27 December 2014
Christmas Through the Years, Gladys Hasty Carroll
I remember seeing this author's books in the library as a child; they were what today we would call "chick lit," or more likely "domestic dramas." However, they were a cut above the usual; apparently one of Ms. Carroll's books lost out on a Pulitzer Prize to The Good Earth. But I found this book in the Christmas rack of the Friends of the Library book sale, and the price was right...
...and I loved it. This isn't the kind of rubbish they write today about divorce and adultery and affairs; oh, the families in these short stories have problems, but they're homelike problems of growing up, losing a family member, growing older, trusting one's child's spouse to do the correct thing, etc. The first four pieces are charming examples of how farm- and middle-class folk celebrated the Christmas season before and during World War I. "Christmas 1922" is notable because it is taken from the author's own diary and talks about Christmas in her home, with much nostalgia about telephone party lines.
"Christmas 1946" is a reprint of one of her most famous stories, a Christmas novella called While the Angels Sing, about a widowed mother who is staying with her daughter and her family for Christmas and learning many things about her son-in-law and her grandchildren, still thinking about her son, who survived World War II, but never came home. I couldn't wait to turn the pages to see what had happened with the daughter and her best friend, the older brother who had a crush on the snobby daughter of a neighbor, the younger brother who was so independent, yet so caring of his little sister, or if the janitor would really turn on the heat in the church for the Christmas pageant!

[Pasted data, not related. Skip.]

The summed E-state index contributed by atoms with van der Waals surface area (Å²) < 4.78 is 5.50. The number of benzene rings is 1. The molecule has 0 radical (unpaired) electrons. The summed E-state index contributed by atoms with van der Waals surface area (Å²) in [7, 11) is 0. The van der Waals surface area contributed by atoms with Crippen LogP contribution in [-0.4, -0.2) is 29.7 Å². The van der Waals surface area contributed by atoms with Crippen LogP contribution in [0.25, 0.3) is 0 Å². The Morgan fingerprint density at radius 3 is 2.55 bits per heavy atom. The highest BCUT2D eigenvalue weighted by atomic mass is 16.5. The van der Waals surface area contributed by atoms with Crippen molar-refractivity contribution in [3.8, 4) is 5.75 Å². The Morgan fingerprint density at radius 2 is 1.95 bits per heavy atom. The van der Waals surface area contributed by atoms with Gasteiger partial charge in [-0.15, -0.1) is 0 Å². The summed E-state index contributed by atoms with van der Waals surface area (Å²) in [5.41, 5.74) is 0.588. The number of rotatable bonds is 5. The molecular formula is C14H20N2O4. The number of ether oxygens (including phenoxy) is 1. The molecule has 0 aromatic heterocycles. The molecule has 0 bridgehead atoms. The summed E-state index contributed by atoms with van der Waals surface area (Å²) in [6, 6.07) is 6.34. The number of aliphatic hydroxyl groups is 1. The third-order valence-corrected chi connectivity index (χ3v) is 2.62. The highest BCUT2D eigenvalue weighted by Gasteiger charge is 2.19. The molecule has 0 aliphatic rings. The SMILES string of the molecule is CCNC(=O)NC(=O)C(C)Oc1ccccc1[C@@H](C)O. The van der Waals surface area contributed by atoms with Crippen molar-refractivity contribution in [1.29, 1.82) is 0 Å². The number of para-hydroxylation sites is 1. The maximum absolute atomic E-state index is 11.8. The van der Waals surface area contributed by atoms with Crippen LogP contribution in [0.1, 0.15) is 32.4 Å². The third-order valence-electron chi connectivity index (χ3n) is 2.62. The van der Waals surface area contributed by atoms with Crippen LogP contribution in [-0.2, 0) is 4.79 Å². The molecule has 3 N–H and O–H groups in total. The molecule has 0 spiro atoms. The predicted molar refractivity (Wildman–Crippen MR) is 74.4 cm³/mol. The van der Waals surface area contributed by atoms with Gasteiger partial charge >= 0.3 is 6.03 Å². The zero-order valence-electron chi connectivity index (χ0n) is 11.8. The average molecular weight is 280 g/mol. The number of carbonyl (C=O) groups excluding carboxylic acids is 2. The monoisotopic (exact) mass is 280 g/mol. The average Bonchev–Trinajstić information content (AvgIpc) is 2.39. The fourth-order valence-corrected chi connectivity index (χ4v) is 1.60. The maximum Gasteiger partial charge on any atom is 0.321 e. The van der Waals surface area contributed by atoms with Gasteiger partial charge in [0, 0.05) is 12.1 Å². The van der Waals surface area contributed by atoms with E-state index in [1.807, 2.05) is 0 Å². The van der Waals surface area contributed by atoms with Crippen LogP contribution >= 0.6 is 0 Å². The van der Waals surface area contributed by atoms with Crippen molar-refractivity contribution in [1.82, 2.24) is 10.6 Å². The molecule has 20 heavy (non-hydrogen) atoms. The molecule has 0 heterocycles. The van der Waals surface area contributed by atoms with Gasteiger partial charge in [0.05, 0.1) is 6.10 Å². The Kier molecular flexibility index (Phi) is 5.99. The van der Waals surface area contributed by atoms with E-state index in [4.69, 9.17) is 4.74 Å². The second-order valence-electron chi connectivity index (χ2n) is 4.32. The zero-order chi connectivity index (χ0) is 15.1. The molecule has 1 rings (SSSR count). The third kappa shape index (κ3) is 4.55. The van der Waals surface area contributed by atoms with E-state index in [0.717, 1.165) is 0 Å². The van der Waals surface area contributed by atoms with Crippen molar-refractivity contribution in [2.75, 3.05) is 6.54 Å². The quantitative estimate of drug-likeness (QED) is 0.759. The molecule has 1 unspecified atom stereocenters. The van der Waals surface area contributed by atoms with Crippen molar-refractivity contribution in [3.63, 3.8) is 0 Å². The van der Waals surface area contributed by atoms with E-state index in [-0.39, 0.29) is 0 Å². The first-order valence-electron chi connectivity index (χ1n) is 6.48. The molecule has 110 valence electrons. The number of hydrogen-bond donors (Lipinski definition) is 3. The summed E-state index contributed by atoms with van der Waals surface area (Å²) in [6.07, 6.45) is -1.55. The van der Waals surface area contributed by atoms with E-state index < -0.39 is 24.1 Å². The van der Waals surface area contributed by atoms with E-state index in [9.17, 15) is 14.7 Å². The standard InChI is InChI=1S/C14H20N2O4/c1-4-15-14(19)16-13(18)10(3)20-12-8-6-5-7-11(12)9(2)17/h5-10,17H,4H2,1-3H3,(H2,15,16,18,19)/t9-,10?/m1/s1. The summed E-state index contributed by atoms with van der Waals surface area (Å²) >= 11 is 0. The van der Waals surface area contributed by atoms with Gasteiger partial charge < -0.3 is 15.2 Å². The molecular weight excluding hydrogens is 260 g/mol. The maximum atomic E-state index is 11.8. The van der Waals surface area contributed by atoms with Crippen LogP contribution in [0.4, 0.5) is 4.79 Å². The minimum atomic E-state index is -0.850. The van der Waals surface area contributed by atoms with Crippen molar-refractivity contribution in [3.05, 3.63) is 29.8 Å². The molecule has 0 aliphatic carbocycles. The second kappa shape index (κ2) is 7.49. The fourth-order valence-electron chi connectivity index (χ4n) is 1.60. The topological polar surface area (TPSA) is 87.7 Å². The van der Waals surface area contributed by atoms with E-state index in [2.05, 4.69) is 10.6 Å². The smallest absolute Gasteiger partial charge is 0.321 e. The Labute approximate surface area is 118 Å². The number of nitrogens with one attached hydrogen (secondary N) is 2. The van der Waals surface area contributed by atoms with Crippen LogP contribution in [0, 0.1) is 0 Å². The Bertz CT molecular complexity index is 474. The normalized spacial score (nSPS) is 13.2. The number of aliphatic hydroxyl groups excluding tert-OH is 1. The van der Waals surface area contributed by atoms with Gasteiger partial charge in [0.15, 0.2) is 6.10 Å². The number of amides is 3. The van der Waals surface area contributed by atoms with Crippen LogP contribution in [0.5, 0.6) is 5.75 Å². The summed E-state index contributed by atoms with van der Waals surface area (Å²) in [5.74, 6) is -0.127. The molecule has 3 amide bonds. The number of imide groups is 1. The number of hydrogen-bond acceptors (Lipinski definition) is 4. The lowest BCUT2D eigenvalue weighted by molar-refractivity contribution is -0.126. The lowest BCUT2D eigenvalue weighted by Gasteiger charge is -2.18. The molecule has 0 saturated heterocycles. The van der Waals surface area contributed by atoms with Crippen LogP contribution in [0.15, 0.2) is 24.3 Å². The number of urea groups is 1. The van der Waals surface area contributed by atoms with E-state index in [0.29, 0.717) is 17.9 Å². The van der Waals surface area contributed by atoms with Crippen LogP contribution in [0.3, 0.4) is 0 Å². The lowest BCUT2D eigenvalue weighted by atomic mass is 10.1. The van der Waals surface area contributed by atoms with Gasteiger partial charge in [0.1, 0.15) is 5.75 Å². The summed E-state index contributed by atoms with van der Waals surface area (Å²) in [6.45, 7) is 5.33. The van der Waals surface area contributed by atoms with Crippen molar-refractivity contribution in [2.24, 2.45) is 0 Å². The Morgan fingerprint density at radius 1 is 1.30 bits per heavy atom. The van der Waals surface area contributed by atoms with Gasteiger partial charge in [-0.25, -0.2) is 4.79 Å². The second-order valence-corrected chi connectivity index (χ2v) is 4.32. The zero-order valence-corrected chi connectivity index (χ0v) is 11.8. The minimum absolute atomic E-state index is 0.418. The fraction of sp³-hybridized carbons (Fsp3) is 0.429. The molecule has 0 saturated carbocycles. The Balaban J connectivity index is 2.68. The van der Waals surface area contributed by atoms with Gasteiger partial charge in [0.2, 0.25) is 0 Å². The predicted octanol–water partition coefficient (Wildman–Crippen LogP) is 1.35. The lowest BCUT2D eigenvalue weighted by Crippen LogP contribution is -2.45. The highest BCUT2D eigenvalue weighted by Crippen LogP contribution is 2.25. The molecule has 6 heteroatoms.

"Christmas 1949" is yet another novella, Christmas With Johnny, the sweet story of a nine-year-old boy who feels left out at home, at church, at school. His parents give up his beloved farm, so that he has to move away from his only friend, a little girl (a fact he is teased about in school and by his father), and when it looks as if he may have found a secure place in Sunday School, he's teased about that as well, and bullied at school. It takes a crisis for his parents and his teachers to discover how alone he actually feels.
The other stories were lovely as well, but I liked the two novellas the best. If you enjoy stories about families at Christmas, with strong family values and Christmas cheer, you would do well to look up this book.